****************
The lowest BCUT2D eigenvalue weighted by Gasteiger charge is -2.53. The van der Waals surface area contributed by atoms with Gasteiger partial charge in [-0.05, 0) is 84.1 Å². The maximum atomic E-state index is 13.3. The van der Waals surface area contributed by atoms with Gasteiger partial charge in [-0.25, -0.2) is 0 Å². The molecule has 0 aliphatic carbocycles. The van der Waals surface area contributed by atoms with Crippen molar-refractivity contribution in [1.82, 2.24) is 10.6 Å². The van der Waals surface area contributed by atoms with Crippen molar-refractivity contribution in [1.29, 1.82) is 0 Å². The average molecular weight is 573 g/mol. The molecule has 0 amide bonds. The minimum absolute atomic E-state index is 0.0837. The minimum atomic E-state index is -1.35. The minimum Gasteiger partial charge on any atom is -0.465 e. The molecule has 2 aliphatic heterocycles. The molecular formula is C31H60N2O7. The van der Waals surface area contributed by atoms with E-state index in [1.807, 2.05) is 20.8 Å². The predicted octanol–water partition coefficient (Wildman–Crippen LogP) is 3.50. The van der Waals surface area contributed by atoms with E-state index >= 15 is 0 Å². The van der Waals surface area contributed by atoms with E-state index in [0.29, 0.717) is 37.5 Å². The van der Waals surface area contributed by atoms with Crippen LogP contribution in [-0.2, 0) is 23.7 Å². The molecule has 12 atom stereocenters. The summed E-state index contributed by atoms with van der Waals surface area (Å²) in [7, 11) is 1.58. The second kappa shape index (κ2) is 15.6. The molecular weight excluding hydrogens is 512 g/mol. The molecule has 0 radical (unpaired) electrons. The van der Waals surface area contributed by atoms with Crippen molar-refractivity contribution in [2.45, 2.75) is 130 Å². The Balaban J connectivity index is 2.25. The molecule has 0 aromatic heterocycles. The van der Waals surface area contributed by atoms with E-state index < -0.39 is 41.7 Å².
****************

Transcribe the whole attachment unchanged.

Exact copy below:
The lowest BCUT2D eigenvalue weighted by Gasteiger charge is -2.53. The van der Waals surface area contributed by atoms with Gasteiger partial charge in [-0.05, 0) is 84.1 Å². The maximum atomic E-state index is 13.3. The van der Waals surface area contributed by atoms with Gasteiger partial charge in [-0.25, -0.2) is 0 Å². The molecule has 0 aliphatic carbocycles. The van der Waals surface area contributed by atoms with Crippen molar-refractivity contribution in [1.82, 2.24) is 10.6 Å². The van der Waals surface area contributed by atoms with Crippen molar-refractivity contribution in [1.29, 1.82) is 0 Å². The average molecular weight is 573 g/mol. The molecule has 0 amide bonds. The minimum absolute atomic E-state index is 0.0837. The minimum atomic E-state index is -1.35. The minimum Gasteiger partial charge on any atom is -0.465 e. The molecule has 2 aliphatic heterocycles. The molecular formula is C31H60N2O7. The van der Waals surface area contributed by atoms with E-state index in [1.807, 2.05) is 20.8 Å². The predicted octanol–water partition coefficient (Wildman–Crippen LogP) is 3.50. The van der Waals surface area contributed by atoms with E-state index >= 15 is 0 Å². The van der Waals surface area contributed by atoms with E-state index in [0.29, 0.717) is 37.5 Å². The van der Waals surface area contributed by atoms with Crippen LogP contribution in [-0.2, 0) is 23.7 Å². The molecule has 12 atom stereocenters. The summed E-state index contributed by atoms with van der Waals surface area (Å²) in [7, 11) is 1.58. The second kappa shape index (κ2) is 15.6. The molecular weight excluding hydrogens is 512 g/mol. The molecule has 0 radical (unpaired) electrons. The van der Waals surface area contributed by atoms with Crippen molar-refractivity contribution in [2.45, 2.75) is 130 Å². The Balaban J connectivity index is 2.25. The molecule has 0 aromatic heterocycles. The van der Waals surface area contributed by atoms with E-state index < -0.39 is 41.7 Å².